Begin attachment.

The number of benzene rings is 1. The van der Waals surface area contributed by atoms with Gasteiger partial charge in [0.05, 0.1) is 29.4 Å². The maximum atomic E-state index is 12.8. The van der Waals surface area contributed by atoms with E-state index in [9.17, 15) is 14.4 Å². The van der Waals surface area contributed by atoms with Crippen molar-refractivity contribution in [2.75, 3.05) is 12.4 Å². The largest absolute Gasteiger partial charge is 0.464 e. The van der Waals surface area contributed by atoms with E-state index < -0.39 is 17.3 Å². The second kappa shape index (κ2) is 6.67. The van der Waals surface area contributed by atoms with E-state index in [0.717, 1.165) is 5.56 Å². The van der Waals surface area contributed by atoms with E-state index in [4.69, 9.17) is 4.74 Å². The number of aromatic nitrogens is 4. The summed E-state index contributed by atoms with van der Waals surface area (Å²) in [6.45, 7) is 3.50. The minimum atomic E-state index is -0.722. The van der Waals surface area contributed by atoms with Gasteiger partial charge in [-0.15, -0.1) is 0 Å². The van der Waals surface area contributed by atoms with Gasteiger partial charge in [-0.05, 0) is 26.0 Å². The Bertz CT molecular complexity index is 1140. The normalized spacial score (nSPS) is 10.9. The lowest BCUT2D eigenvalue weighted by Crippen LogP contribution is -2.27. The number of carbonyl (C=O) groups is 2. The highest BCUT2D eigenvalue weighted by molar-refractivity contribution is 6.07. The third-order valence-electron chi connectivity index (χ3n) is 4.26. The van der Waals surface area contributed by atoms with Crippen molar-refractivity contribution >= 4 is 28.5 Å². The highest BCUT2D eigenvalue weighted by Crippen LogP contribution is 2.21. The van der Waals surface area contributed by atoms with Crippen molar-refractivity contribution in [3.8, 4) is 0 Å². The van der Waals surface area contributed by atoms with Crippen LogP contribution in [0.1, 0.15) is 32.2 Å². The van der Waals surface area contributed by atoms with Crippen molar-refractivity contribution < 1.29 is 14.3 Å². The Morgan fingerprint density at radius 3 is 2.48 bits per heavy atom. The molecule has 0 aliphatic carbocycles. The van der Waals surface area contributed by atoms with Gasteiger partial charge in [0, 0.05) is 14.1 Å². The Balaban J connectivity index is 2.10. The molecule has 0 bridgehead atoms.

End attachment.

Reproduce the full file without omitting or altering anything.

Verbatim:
The number of benzene rings is 1. The van der Waals surface area contributed by atoms with Gasteiger partial charge in [0.05, 0.1) is 29.4 Å². The maximum atomic E-state index is 12.8. The van der Waals surface area contributed by atoms with E-state index in [9.17, 15) is 14.4 Å². The van der Waals surface area contributed by atoms with Crippen molar-refractivity contribution in [2.75, 3.05) is 12.4 Å². The largest absolute Gasteiger partial charge is 0.464 e. The van der Waals surface area contributed by atoms with E-state index < -0.39 is 17.3 Å². The second kappa shape index (κ2) is 6.67. The van der Waals surface area contributed by atoms with E-state index in [0.717, 1.165) is 5.56 Å². The van der Waals surface area contributed by atoms with E-state index in [4.69, 9.17) is 4.74 Å². The number of aromatic nitrogens is 4. The summed E-state index contributed by atoms with van der Waals surface area (Å²) in [6.45, 7) is 3.50. The minimum atomic E-state index is -0.722. The van der Waals surface area contributed by atoms with Gasteiger partial charge in [-0.15, -0.1) is 0 Å². The van der Waals surface area contributed by atoms with Gasteiger partial charge in [-0.05, 0) is 26.0 Å². The Bertz CT molecular complexity index is 1140. The normalized spacial score (nSPS) is 10.9. The lowest BCUT2D eigenvalue weighted by Crippen LogP contribution is -2.27. The number of carbonyl (C=O) groups is 2. The highest BCUT2D eigenvalue weighted by molar-refractivity contribution is 6.07. The third-order valence-electron chi connectivity index (χ3n) is 4.26. The van der Waals surface area contributed by atoms with Crippen molar-refractivity contribution >= 4 is 28.5 Å². The highest BCUT2D eigenvalue weighted by Crippen LogP contribution is 2.21. The van der Waals surface area contributed by atoms with Crippen molar-refractivity contribution in [3.8, 4) is 0 Å². The van der Waals surface area contributed by atoms with Crippen LogP contribution in [0.1, 0.15) is 32.2 Å². The van der Waals surface area contributed by atoms with Crippen molar-refractivity contribution < 1.29 is 14.3 Å². The Morgan fingerprint density at radius 3 is 2.48 bits per heavy atom. The molecule has 0 aliphatic carbocycles. The van der Waals surface area contributed by atoms with Gasteiger partial charge in [0, 0.05) is 14.1 Å². The Balaban J connectivity index is 2.10. The molecule has 0 bridgehead atoms.